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Life's Question - "For You"

Speaking of Higher Power, I was fortunate enough to catch them in NYC in February of 2020 before shows were cancelled for 18 months, and one of the openers on that bill was Chicago band Life's Question, who were a perfect fit for Higher Power's hardcore/alt-rock fusion. They're now set to release their first full-length on Triple B Records this year, and three songs from that album were released last month, including the excellent "For You." It's powered by chuggy, '90s-style metallic hardcore and flashes of '80s thrash metal, and the slightly melodic melancholy in vocalist Josh Haynes' gravelly bark adds a little emotion to the fury.

 

The Shape of Ska Punk To Come 2
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Redeemon - "Purpose"

I probably could've picked just about any of the 20 songs on Bad Time Records' The Shape of Ska Punk To Come: Volume II for this list, but I decided to pick just one, and I'm going with a very promising newer band that I haven't talked about in this column before. Redeemon are a UK band that formed last year with former members of Beat The Red Light, Smokey Bastards, and more, and their self-titled debut EP comes out this year via Pookout Records (with US distribution by Bad Time). "Purpose" isn't on it, but it's a killer standalone track that is not to be missed. It pulls from the heavy, minor-key ska-core of bands like The Mighty Mighty Bosstones and the Voodoo Glow Skulls (the latter of whom Redeemon members have recorded with), and the grit is balanced out by big hooks and harmonies as catchy as any of the radio-friendly third wave bands.

Heriot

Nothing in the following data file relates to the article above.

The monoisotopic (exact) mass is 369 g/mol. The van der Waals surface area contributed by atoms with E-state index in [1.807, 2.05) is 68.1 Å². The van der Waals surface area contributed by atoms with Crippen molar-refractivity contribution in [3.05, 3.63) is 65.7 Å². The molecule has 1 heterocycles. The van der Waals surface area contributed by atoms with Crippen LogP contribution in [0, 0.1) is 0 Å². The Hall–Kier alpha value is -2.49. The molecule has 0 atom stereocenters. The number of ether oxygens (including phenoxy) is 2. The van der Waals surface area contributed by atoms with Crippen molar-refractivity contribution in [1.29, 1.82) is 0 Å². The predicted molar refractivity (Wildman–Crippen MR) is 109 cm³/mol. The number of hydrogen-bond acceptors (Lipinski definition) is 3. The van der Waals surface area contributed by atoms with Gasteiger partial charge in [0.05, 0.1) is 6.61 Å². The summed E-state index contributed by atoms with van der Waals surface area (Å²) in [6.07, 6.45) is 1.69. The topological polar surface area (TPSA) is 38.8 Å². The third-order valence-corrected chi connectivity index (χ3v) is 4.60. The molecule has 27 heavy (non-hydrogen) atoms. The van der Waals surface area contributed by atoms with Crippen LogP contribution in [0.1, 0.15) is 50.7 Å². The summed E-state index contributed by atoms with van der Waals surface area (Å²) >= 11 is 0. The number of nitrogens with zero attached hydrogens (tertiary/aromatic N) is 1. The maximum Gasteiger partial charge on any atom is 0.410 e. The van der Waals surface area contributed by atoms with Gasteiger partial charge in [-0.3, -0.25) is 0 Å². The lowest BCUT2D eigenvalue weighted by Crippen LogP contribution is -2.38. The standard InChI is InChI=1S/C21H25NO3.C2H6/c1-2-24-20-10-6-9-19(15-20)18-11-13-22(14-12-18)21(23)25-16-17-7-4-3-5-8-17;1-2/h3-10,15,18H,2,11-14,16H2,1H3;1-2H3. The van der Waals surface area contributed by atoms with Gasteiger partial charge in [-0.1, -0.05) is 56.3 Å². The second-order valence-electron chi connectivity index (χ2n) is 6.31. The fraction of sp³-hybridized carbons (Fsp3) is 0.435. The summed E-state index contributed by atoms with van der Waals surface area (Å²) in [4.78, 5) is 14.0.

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Heriot - "Near Vision"

Over the course of a series of singles (and a very cool Machine Head cover), UK four-piece Heriot proved themselves to be one of 2021's best new metalcore bands. They wrapped up the year up with the two-track stormer "Near Vision" / "Enter the Flesh," and the A-side treks through noisy metalcore, bass-heavy industrial rock, whiplash-inducing punk, and more in less than two minutes. If Code Orange and Portrayal of Guilt got together and covered Godflesh, it might sound like this.

Underoath
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Underoath - "Numb"

Underoath have been dropping songs off their upcoming album Voyeurist for months now, and "Numb" is one of the most instantly-satisfying yet. The band themselves calls it "a classic They’re Only Chasing Safety song done with adult minds and ideas," and that feels entirely accurate. It's got one of the band's most larger-than-life, clean-sung choruses since that era, but this is not a return to the mid 2000s. It incorporates the atmosphere and the experimental/electronic edge that Underoath picked up later on in their career, and it feels entirely current.

Pre-order 'Voyeurist' on deluxe coke bottle green vinyl.

Carly Cosgrove
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Carly Cosgrove - "Munck"

Technically this song came out on November 30, but I didn't hear it until the next day and the November roundup was already done, so here's Carly Cosgrove's "Munck," one of the best new emo songs I've heard in recent memory. Pulling from screamy post-hardcore, knotty Midwest emo, hooky pop punk, a post-rocky buildup and more, it gets a lot done in five minutes, and Carly Cosgrove keep you at the edge of your seat for the entire ride. The song is the first taste of the band's TBA new album (due in 2022 via Wax Bodega), and if they've got more songs like this one up their sleeves, this album is gonna mean business.

In an effort to cover as many bands as possible, I try to just do one single per album cycle in these monthly roundups, so catch up on previous months' lists for even more:

* Best Songs of November

* Best Songs of October

* Best Songs of September

* Best Songs of August

* Best Songs of July

* Best Songs of June

* Best Songs of May

* Best Songs of April

* Best Songs of March

* Best Songs of February

* Best Songs of January

For even more new songs, listen below or subscribe to our playlist of punk/emo/hardcore/etc songs of 2021.

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Browse our selection of hand-picked punk vinyl.

Read past and future editions of 'In Defense of the Genre' here.